Segment s20 = s2.children.get(0);
        {
            c = Color.PINK;
            s20.children.add(new Segment(2, s20, 50.0, "Office", darken(c)));
            s20.children.add(new Segment(2, s20, 7.0, "Visio", darken(darken(c))));
            s20.children.add(new Segment(2, s20, 43.0, "Paint", darken(darken(darken(c)))));
        }
        Segment s22 = s2.children.get(2);
        {
            c = Color.WHITE;
            s22.children.add(new Segment(2, s22, 50.0, "Oracle", darken(c)));
            s22.children.add(new Segment(2, s22, 50.0, "Access", darken(darken(c))));
        }

        Segment s200 = s20.children.get(0);
        {
            c = Color.ORANGE;
            s200.children.add(new Segment(3, s200, 10.0, "Word", darken(c)));
            s200.children.add(new Segment(3, s200, 80.0, "Excel", darken(darken(c))));
            s200.children.add(new Segment(3, s200, 5.0, "Access", darken(darken(darken(c)))));
            s200.children.add(new Segment(3, s200, 5.0, "Powerpoint", darken(darken(darken(darken(c))))));
        }

        Segment s10 = s1.children.get(0);
        {
            c = Color.white;
            s10.children.add(new Segment(2, s10, 30.0, "Rome", darken(c)));
            s10.children.add(new Segment(2, s10, 20.0, "Paris", darken(darken(c))));
            s10.children.add(new Segment(2, s10, 10.0, "London", darken(darken(darken(c)))));
            s10.children.add(new Segment(2, s10, 10.0, "Beach", darken(darken(darken(darken(c))))));
            s10.children.add(new Segment(2, s10, 30.0, "China", darken(darken(darken(darken(c))))));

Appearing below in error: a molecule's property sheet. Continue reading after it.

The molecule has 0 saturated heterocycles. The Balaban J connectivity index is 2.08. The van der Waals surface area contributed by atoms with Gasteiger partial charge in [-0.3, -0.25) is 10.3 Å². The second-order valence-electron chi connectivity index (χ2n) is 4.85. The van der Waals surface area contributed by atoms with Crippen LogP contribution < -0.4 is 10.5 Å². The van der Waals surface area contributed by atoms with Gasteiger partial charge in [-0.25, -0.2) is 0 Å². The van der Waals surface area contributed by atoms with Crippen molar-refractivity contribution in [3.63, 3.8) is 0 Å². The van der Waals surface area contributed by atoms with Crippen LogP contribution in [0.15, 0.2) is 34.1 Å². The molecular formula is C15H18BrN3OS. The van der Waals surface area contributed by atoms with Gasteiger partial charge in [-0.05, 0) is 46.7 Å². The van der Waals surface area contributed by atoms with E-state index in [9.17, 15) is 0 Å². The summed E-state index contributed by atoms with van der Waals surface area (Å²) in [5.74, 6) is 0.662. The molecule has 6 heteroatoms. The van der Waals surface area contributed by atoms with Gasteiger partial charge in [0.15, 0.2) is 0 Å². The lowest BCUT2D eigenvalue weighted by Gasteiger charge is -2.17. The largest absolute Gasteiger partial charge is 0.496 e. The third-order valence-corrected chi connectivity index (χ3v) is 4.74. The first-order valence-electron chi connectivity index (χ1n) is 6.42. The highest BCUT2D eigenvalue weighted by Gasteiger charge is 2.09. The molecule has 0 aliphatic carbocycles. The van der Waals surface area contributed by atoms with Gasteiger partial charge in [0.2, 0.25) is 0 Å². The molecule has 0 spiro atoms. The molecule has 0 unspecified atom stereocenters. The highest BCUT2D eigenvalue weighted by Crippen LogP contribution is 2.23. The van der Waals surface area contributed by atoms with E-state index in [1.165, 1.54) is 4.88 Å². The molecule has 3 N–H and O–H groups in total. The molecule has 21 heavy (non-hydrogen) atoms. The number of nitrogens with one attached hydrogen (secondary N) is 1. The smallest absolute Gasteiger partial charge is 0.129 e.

}

PieChart pieChart = new PieChart(values);

In order for it to not look like a multi colored mess, I have applied a gradient-like effect, by darkening the colors sequentially after the initial color is set for a segment. My darken method is simply :

 

    private Color darken(Color c) {
        return c.darker();
    }

I think this is quite effective, but there may be other ways or algorithms to implement a set of related colors. You could experiment with incrementally adjusting the hue, saturation or a rgb value.

A bit about the design of this component :

For a simple pie chart there are really only three things to consider for a pie slice. They are

  1. the starting angle (calculated from what slices have previously been drawn),
  2. the magnitude (if it is a percent it needs to be converted to an angle)
  3. and of course the color.

ml3

This is simple enough to implement. However for a multi level pie slice there are many other things to consider :

  • Relative start angle.The start angle needs to be converted, because this pie slice may not be the first level, and therefore a scaling would need to be applied.
  • Parent. The slice will have a parent, if it is not on the first level.
  • Relative magnitude. The angle, or percent, needs to be scaled based on what its parent is. If the parent represents 50% and the parents parent is on the first level and represents 50%, then the scalings would have to be combined to 25%. This 25% would then have to be applied to the original magnitude.

 

ml4

Also to consider would be

  • Circle1 – a circle that represents the outer rim of the slice.
  • Circle2 – a circle that would need to be subtracted from the arch created from circle1.

These circles would need to be calculated depending on a number of factors. The extend and starting point would of course need to be taken into account, and the number of circles needed would also depend on the total depth of the tree structure.

Given all these things to consider, the segment is a special type of object. Omitting the getters and setters for clarity, here is the class I came up with for a segment. A lot of the values need to be calculated.

 
public class Segment {

    double startAngle;//starting angle (calculated)
    double angle; // from magnitude (calculated)

    Color color; //color (supplied by user)